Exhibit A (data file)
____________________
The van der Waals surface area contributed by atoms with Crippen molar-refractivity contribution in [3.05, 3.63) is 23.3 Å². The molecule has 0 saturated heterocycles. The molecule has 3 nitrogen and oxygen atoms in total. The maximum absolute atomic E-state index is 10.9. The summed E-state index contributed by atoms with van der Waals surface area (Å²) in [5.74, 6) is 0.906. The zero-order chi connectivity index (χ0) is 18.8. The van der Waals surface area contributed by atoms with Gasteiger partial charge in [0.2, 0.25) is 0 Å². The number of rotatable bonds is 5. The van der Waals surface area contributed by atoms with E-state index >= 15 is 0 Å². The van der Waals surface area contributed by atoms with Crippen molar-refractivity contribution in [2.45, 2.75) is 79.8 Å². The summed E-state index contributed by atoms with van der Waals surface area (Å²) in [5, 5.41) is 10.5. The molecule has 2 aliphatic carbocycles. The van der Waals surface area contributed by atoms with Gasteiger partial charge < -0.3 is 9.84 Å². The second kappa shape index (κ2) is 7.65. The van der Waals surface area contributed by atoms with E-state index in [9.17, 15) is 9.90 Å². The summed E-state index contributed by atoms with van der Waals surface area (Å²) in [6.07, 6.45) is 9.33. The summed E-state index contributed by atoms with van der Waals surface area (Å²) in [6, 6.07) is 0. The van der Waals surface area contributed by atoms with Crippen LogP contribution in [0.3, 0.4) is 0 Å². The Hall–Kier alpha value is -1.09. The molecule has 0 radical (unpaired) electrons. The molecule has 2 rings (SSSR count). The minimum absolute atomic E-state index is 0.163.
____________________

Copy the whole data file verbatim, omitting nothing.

The van der Waals surface area contributed by atoms with Crippen molar-refractivity contribution in [3.05, 3.63) is 23.3 Å². The molecule has 0 saturated heterocycles. The molecule has 3 nitrogen and oxygen atoms in total. The maximum absolute atomic E-state index is 10.9. The summed E-state index contributed by atoms with van der Waals surface area (Å²) in [5.74, 6) is 0.906. The zero-order chi connectivity index (χ0) is 18.8. The van der Waals surface area contributed by atoms with Gasteiger partial charge in [0.2, 0.25) is 0 Å². The number of rotatable bonds is 5. The van der Waals surface area contributed by atoms with E-state index >= 15 is 0 Å². The van der Waals surface area contributed by atoms with Crippen molar-refractivity contribution in [2.45, 2.75) is 79.8 Å². The summed E-state index contributed by atoms with van der Waals surface area (Å²) in [5, 5.41) is 10.5. The molecule has 2 aliphatic carbocycles. The van der Waals surface area contributed by atoms with Gasteiger partial charge < -0.3 is 9.84 Å². The second kappa shape index (κ2) is 7.65. The van der Waals surface area contributed by atoms with E-state index in [9.17, 15) is 9.90 Å². The summed E-state index contributed by atoms with van der Waals surface area (Å²) in [6.07, 6.45) is 9.33. The summed E-state index contributed by atoms with van der Waals surface area (Å²) in [6, 6.07) is 0. The van der Waals surface area contributed by atoms with Crippen LogP contribution in [0.3, 0.4) is 0 Å². The Hall–Kier alpha value is -1.09. The molecule has 0 radical (unpaired) electrons. The molecule has 2 rings (SSSR count). The minimum absolute atomic E-state index is 0.163.